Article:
...

Catholic Church Architecture Part 1 of 10: Architectural Theology

Posted on July 10, 2012

Senior Fellow Denis McNamara reflects on what a Catholic church building should be like. It’s not just a matter of taste or personal preference. But it is (in a certain sense) like the smell of chocolate chip cookies.

...

Jesus as Prophet, His Prophetic Signs and the Last Supper (Podcast and Outline)

Posted on July 09, 2012

In this episode I look at Jesus’ role as a prophet, a much overlooked aspect of his ministry. In addition, I look at the role of “prophetic acts”, other first-century Jewish figures, and, for good measure, the Last Supper. This is podcast is jam-packed.

Click here for a .pdf of the outline with all the references cited. Note the extensive footnotes. I covered much of this material in my doctoral dissertation, so this is...


Hijo de María - 14o Domingo de Tiempo Ordinario

Posted on July 06, 2012

Lecturas:
Ezequiel 2, 2-5
Salmo 123, 1-4
2 Corintios 12, 7-10
Marcos 6, 1-6

n los evangelios de los últimos do¬mingos hemos sido testigos, junto a los apóstoles, del poder de Jesús, quien es capaz de mandar al viento y al mar, y de levantar una muchacha que estaba muerta.

Sin embargo, parecería que no puede mostrar ese poder en Nazaret, su lugar de origen. El evangelio...


Son of Mary: Reflections on the 14th Sunday in Ordinary Time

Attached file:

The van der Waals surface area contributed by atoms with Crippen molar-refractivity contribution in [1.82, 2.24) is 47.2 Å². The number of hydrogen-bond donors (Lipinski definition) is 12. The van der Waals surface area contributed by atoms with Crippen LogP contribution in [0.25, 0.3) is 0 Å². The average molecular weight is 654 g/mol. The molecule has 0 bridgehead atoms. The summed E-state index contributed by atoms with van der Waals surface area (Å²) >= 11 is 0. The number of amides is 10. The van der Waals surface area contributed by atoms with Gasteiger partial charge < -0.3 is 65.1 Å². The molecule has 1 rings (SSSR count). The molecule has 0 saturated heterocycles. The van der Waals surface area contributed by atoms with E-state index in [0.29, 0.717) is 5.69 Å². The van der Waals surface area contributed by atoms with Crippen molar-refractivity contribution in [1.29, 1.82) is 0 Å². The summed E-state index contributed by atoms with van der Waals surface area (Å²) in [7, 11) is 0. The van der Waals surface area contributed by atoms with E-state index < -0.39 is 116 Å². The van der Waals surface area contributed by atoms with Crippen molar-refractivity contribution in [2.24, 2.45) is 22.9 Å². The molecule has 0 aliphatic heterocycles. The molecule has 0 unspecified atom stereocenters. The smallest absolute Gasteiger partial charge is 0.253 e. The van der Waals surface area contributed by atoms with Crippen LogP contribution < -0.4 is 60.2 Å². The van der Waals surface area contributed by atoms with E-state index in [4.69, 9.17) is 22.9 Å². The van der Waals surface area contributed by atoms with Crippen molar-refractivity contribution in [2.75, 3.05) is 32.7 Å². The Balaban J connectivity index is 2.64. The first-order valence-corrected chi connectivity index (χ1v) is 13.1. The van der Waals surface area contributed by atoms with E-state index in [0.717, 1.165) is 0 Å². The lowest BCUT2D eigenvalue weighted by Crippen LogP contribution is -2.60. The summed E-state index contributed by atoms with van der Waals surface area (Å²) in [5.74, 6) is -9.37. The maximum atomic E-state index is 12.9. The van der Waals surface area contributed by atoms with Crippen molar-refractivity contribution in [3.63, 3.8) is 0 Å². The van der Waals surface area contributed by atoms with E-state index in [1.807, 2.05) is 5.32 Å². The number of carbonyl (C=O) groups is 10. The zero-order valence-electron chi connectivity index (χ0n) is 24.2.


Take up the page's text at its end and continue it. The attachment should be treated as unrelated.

Posted on July 06, 2012

Readings:
Ezekiel 2:2-5
Psalm 123:1-4
2 Corinthians 12:7-10
Mark 6:1-6

As we’ve walked with the apostles in the Gospels in recent weeks, we’ve witnessed Jesus command the wind and sea, and order a little girl to arise from the dead.

But He seems to meet His match in His hometown of Nazareth. Today’s Gospel is blunt: “He was not able to perform any mighty deed...


Thomas the Twin

Posted on July 03, 2012

Pope Benedict XVI’s Wednesday Audience on St. Thomas from Vatican.va

Dear Brothers and Sisters,

Continuing our encounters with the Twelve Apostles chosen directly by Jesus, today we will focus our attention on Thomas. Ever present in the four lists compiled by the New Testament, in the first three Gospels he is placed next to Matthew (cf. Mt 10: 3;Mk 3: 18; Lk 6: 15), whereas in Acts, he is found after Philip (cf. ...


Seven Upward

Posted on July 03, 2012

If you’ve read any of my books, you know about the biblical significance of the number seven. God created the world in six days and rested on the seventh.  The seventh day would forever stand as a sign of the covenant (see Exodus 31:16-17).  He invited mankind to enter into His rest—to enter into a covenant relationship with Him, a family relation. Indeed, to swear a covenant in ancient Israel was to &ldquo...


The Early Church. . . Mothers? Mike Aquilina’s Fascinating New Book (w/ Podcast!)

Posted on July 02, 2012

Most people have heard of the Early Church Fathers, but the Mothers of the Church. . . there’s a category of saints we hear less often.

In part, that is due to the fact that not many of the early Christian women wrote. Yet that should not obscure the important contribution women made to the early Church.

In fact, as a number of sociologists and Church historians have demonstrated, Christianity involved a revolutionary...